Hi,

In message "IO::write"
    on 04/05/04, Charles Comstock <cc1 / cec.wustl.edu> writes:

|Why is there only an IO::read, and no equivalent IO::write that takes a 
|filename, a string to write, and an optional offset in the file to start 
|writing at?  Or better yet an IO::write(filename[,offset])= string to 
|write to file.  I don't know it seems useful to me for quickly writing a 
|response out to a file anyone else?

IO::read is a equivalent of 

  IO::open(path, "r"){|f| f.read(*args)}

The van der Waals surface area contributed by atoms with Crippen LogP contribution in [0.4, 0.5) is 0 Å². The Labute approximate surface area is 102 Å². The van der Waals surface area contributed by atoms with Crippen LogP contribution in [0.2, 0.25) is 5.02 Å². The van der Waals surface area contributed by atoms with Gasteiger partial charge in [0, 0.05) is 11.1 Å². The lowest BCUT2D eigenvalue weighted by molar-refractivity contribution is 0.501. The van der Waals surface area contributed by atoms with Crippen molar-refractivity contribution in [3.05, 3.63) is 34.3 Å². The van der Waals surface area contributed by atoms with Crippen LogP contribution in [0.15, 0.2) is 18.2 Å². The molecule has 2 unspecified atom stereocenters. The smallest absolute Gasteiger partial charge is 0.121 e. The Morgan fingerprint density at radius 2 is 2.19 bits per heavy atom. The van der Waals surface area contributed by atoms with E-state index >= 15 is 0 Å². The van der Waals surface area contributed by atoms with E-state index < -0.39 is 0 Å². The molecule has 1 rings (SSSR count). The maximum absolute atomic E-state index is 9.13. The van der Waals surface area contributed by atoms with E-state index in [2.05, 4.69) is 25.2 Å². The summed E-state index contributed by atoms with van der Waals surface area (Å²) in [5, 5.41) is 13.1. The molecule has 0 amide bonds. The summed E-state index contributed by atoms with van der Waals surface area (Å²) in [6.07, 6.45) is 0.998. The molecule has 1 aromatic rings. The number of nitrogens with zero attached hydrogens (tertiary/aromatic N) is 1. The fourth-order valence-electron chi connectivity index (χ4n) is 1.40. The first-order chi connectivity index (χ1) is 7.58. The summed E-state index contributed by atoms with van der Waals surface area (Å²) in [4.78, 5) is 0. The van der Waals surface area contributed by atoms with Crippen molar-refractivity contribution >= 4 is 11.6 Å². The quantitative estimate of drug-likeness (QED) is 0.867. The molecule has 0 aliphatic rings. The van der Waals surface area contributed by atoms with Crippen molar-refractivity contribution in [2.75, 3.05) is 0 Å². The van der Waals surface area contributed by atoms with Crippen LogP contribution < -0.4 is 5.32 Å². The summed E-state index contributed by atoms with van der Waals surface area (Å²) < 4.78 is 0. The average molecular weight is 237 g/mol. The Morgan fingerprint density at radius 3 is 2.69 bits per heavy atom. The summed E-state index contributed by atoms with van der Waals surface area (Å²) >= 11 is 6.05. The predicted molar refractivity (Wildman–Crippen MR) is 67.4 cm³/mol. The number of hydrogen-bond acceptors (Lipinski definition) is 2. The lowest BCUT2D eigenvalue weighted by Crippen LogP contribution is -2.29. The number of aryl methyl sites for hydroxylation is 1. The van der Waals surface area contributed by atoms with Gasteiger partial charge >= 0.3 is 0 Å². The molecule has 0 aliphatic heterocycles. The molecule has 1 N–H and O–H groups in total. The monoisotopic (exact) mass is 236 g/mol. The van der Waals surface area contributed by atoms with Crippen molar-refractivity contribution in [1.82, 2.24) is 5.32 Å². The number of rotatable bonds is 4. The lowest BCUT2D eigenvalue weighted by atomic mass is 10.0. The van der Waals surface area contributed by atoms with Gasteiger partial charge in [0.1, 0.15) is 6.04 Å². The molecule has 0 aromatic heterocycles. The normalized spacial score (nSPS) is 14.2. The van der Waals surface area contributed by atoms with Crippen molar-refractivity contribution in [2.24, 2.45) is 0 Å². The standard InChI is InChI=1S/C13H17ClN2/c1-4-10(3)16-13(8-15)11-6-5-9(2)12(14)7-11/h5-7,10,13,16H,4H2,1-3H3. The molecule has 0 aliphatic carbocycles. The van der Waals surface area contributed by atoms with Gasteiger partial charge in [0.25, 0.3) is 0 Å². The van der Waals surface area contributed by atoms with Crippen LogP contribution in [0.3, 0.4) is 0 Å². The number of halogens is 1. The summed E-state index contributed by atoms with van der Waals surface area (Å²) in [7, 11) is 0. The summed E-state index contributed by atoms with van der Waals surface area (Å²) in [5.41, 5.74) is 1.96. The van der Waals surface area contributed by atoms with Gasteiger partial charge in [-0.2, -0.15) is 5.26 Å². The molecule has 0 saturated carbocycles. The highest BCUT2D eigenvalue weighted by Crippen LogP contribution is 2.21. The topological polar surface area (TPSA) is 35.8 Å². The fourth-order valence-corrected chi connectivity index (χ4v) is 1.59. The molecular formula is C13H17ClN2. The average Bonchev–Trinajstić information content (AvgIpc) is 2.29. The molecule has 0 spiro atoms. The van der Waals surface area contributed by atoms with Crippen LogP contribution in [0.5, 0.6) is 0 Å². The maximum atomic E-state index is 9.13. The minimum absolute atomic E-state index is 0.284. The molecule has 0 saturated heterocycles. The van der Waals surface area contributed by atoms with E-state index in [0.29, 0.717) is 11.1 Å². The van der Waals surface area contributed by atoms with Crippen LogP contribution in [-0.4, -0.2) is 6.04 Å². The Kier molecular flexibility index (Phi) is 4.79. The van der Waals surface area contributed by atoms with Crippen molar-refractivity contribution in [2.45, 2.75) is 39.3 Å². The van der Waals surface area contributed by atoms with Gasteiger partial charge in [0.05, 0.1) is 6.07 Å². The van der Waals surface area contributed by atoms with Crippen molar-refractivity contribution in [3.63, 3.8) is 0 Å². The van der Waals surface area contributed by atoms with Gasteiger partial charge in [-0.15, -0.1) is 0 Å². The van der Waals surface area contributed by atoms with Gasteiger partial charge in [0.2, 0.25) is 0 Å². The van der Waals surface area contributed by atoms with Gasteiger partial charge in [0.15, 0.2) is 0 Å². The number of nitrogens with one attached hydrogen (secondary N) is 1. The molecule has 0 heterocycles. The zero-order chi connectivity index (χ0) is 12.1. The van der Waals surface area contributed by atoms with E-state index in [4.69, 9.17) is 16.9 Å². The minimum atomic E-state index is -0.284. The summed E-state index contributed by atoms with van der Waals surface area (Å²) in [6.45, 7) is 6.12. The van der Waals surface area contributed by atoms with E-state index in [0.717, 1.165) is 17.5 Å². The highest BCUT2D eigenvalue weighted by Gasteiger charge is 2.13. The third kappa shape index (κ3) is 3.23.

But IO::write that is

  IO::open(path, "w"){|f| f.write(*args)}

is, for my eyes, useless for most of the cases.  Besides that, I don't
feel it is intuitive that IO::write to "open, then write once, then
close".  Even if we decide to implement the method, we should prepare
better name.

							matz.